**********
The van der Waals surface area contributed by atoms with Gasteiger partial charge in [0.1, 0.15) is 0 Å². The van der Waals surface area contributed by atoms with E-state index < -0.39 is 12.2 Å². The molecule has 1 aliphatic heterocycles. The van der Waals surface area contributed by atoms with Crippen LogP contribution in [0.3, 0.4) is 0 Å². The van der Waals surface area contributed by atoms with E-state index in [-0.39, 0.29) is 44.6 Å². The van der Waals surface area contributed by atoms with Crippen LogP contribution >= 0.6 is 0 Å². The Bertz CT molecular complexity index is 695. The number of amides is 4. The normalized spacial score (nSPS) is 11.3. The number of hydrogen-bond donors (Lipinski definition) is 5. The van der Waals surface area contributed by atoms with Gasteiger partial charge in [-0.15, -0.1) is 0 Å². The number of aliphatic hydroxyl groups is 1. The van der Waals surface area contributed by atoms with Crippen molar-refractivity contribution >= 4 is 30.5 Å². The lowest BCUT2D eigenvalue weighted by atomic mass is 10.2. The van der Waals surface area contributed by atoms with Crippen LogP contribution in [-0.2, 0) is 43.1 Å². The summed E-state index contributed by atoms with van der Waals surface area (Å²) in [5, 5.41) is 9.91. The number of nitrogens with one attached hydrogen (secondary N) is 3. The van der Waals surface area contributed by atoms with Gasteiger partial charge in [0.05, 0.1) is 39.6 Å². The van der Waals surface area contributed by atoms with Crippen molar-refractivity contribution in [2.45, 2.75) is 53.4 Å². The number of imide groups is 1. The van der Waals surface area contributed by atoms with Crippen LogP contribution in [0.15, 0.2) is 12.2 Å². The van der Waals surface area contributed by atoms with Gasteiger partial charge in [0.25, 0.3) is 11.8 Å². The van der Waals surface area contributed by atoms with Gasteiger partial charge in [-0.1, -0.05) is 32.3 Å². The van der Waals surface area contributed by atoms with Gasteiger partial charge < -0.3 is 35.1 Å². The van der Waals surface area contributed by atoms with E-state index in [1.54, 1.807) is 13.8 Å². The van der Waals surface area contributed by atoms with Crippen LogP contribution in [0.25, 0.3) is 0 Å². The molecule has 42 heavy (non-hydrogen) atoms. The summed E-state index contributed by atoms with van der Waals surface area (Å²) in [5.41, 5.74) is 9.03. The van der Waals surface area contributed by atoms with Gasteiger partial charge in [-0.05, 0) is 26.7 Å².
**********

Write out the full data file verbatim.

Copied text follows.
The van der Waals surface area contributed by atoms with Gasteiger partial charge in [0.1, 0.15) is 0 Å². The van der Waals surface area contributed by atoms with E-state index < -0.39 is 12.2 Å². The molecule has 1 aliphatic heterocycles. The van der Waals surface area contributed by atoms with Crippen LogP contribution in [0.3, 0.4) is 0 Å². The van der Waals surface area contributed by atoms with E-state index in [-0.39, 0.29) is 44.6 Å². The van der Waals surface area contributed by atoms with Crippen LogP contribution >= 0.6 is 0 Å². The Bertz CT molecular complexity index is 695. The number of amides is 4. The normalized spacial score (nSPS) is 11.3. The number of hydrogen-bond donors (Lipinski definition) is 5. The van der Waals surface area contributed by atoms with Gasteiger partial charge in [-0.15, -0.1) is 0 Å². The number of aliphatic hydroxyl groups is 1. The van der Waals surface area contributed by atoms with Crippen molar-refractivity contribution >= 4 is 30.5 Å². The lowest BCUT2D eigenvalue weighted by atomic mass is 10.2. The van der Waals surface area contributed by atoms with Crippen LogP contribution in [-0.2, 0) is 43.1 Å². The summed E-state index contributed by atoms with van der Waals surface area (Å²) in [5, 5.41) is 9.91. The number of nitrogens with one attached hydrogen (secondary N) is 3. The van der Waals surface area contributed by atoms with Gasteiger partial charge in [0.05, 0.1) is 39.6 Å². The van der Waals surface area contributed by atoms with Crippen molar-refractivity contribution in [2.45, 2.75) is 53.4 Å². The number of imide groups is 1. The van der Waals surface area contributed by atoms with Crippen LogP contribution in [0.15, 0.2) is 12.2 Å². The van der Waals surface area contributed by atoms with Gasteiger partial charge in [0.25, 0.3) is 11.8 Å². The van der Waals surface area contributed by atoms with Gasteiger partial charge in [-0.1, -0.05) is 32.3 Å². The van der Waals surface area contributed by atoms with Gasteiger partial charge < -0.3 is 35.1 Å². The van der Waals surface area contributed by atoms with E-state index in [1.54, 1.807) is 13.8 Å². The van der Waals surface area contributed by atoms with Crippen LogP contribution in [0.25, 0.3) is 0 Å². The molecule has 42 heavy (non-hydrogen) atoms. The summed E-state index contributed by atoms with van der Waals surface area (Å²) in [5.41, 5.74) is 9.03. The van der Waals surface area contributed by atoms with Gasteiger partial charge in [-0.05, 0) is 26.7 Å².